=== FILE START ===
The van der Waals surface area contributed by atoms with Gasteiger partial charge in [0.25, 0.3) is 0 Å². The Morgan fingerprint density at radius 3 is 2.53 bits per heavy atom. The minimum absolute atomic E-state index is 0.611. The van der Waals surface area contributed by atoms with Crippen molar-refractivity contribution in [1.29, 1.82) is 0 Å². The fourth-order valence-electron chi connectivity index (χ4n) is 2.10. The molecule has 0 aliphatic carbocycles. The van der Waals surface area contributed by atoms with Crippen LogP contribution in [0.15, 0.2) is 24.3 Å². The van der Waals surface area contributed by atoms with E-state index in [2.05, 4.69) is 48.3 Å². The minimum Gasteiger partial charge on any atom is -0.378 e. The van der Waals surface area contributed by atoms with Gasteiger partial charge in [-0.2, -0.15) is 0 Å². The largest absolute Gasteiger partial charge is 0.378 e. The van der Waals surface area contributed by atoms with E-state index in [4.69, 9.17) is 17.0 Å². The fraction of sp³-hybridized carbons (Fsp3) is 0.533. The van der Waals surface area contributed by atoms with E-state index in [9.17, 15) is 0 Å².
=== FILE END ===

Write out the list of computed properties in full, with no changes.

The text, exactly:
The van der Waals surface area contributed by atoms with Gasteiger partial charge in [0.25, 0.3) is 0 Å². The Morgan fingerprint density at radius 3 is 2.53 bits per heavy atom. The minimum absolute atomic E-state index is 0.611. The van der Waals surface area contributed by atoms with Crippen molar-refractivity contribution in [1.29, 1.82) is 0 Å². The fourth-order valence-electron chi connectivity index (χ4n) is 2.10. The molecule has 0 aliphatic carbocycles. The van der Waals surface area contributed by atoms with Crippen LogP contribution in [0.15, 0.2) is 24.3 Å². The van der Waals surface area contributed by atoms with E-state index in [2.05, 4.69) is 48.3 Å². The minimum Gasteiger partial charge on any atom is -0.378 e. The van der Waals surface area contributed by atoms with Gasteiger partial charge in [-0.2, -0.15) is 0 Å². The largest absolute Gasteiger partial charge is 0.378 e. The van der Waals surface area contributed by atoms with E-state index in [4.69, 9.17) is 17.0 Å². The fraction of sp³-hybridized carbons (Fsp3) is 0.533. The van der Waals surface area contributed by atoms with E-state index in [9.17, 15) is 0 Å².